When you start a new job, there are plenty of things to be nervous about like being on time, learning your new responsibilities and getting to know your new coworkers. What you should not have to be nervous about is how your coworkers, supervisors or customers react to your gender identity.
In the court ruling of Bostock v. Clayton County, Georgia, the Supreme Court held that workplace discrimination on the basis of sexual orientation or gender identity violates Title VII because it is a form of sex discrimination. This means that transgendered individuals cannot be discriminated against with regard to hiring, pay structure, training, work assignments, promotions, benefits, layoffs, firing or any other condition of employment.
What constitutes gender identity discrimination?
The reason why Title VII protects against gender identity discrimination is because it asks whether a member of the opposite sex would be subjected to the same treatment. For example, if an employee was born a biological female but now uses male pronouns and dresses as a male and an employer fires him because of it, it is sex discrimination if the employer wouldn’t take the same action were the employee originally a male.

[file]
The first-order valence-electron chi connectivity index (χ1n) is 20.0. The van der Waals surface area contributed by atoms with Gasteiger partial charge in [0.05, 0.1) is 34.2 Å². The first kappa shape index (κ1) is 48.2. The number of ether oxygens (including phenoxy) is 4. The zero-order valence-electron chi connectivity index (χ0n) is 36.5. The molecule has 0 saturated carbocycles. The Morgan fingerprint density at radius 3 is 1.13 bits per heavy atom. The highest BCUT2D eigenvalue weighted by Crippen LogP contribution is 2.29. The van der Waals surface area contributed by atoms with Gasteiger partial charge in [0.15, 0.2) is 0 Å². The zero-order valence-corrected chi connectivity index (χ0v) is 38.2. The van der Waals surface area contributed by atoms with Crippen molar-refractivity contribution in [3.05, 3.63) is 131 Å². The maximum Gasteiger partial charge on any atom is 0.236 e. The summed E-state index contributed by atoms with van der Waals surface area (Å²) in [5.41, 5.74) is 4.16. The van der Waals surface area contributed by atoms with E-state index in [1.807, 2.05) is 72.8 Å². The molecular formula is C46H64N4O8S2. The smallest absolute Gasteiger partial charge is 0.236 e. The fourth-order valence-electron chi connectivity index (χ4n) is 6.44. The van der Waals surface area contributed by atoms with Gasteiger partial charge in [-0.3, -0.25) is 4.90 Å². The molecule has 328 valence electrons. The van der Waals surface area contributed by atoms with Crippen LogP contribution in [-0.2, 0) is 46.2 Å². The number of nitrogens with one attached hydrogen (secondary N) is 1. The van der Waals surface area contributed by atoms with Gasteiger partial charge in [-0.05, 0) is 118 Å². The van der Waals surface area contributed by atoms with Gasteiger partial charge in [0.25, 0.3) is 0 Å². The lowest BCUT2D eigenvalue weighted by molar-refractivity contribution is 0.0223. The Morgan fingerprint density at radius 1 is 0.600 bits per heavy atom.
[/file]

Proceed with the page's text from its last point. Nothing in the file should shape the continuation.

Another example of gender identity discrimination is the intentional and repeated misgendering or use of dead names (a previous name that the individual no longer goes by). Employers also cannot prevent a transgender person from dressing based on their gender identity or using the bathroom that is consistent with their gender identity.
When harassment is chronic and severe enough to create a hostile work environment or it leads to discriminatory employment actions such as baseless termination, it becomes grounds for a Title VII lawsuit. Knowing your rights as an employee can help you seek maximum compensation for damages due to sex discrimination.